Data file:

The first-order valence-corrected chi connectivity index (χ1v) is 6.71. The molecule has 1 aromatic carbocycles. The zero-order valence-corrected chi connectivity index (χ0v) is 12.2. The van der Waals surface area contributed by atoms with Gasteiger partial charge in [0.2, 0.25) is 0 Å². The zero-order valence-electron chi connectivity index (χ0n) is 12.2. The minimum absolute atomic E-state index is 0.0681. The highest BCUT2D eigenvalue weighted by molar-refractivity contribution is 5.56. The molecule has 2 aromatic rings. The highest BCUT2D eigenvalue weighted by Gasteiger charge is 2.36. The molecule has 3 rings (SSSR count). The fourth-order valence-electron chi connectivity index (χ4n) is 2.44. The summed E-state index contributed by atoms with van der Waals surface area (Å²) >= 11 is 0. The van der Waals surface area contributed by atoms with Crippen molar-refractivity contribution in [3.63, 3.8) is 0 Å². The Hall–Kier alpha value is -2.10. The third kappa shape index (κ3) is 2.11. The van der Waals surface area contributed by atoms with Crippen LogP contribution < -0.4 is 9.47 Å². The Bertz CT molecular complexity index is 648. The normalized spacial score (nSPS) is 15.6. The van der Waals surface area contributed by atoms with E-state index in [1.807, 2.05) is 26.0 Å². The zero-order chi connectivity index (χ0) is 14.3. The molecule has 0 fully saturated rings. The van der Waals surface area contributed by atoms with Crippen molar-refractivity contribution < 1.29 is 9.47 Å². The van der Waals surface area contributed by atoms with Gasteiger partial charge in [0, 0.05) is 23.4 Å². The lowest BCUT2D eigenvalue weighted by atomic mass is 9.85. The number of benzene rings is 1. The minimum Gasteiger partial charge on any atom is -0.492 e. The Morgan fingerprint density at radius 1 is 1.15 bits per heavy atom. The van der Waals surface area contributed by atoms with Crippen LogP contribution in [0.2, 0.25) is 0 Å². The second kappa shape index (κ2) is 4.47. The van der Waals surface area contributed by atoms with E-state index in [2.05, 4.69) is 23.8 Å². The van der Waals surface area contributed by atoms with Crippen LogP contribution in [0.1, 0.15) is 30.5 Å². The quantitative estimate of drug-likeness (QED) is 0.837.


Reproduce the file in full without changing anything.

The first-order valence-corrected chi connectivity index (χ1v) is 6.71. The molecule has 1 aromatic carbocycles. The zero-order valence-corrected chi connectivity index (χ0v) is 12.2. The van der Waals surface area contributed by atoms with Gasteiger partial charge in [0.2, 0.25) is 0 Å². The zero-order valence-electron chi connectivity index (χ0n) is 12.2. The minimum absolute atomic E-state index is 0.0681. The highest BCUT2D eigenvalue weighted by molar-refractivity contribution is 5.56. The molecule has 2 aromatic rings. The highest BCUT2D eigenvalue weighted by Gasteiger charge is 2.36. The molecule has 3 rings (SSSR count). The fourth-order valence-electron chi connectivity index (χ4n) is 2.44. The summed E-state index contributed by atoms with van der Waals surface area (Å²) >= 11 is 0. The van der Waals surface area contributed by atoms with Crippen molar-refractivity contribution in [3.63, 3.8) is 0 Å². The Hall–Kier alpha value is -2.10. The third kappa shape index (κ3) is 2.11. The van der Waals surface area contributed by atoms with Crippen LogP contribution < -0.4 is 9.47 Å². The Bertz CT molecular complexity index is 648. The normalized spacial score (nSPS) is 15.6. The van der Waals surface area contributed by atoms with E-state index in [1.807, 2.05) is 26.0 Å². The zero-order chi connectivity index (χ0) is 14.3. The molecule has 0 fully saturated rings. The van der Waals surface area contributed by atoms with Crippen molar-refractivity contribution < 1.29 is 9.47 Å². The van der Waals surface area contributed by atoms with Gasteiger partial charge in [0, 0.05) is 23.4 Å². The lowest BCUT2D eigenvalue weighted by atomic mass is 9.85. The number of benzene rings is 1. The minimum Gasteiger partial charge on any atom is -0.492 e. The Morgan fingerprint density at radius 1 is 1.15 bits per heavy atom. The van der Waals surface area contributed by atoms with Crippen LogP contribution in [0.2, 0.25) is 0 Å². The second kappa shape index (κ2) is 4.47. The van der Waals surface area contributed by atoms with E-state index in [2.05, 4.69) is 23.8 Å². The van der Waals surface area contributed by atoms with Crippen LogP contribution in [0.1, 0.15) is 30.5 Å². The quantitative estimate of drug-likeness (QED) is 0.837.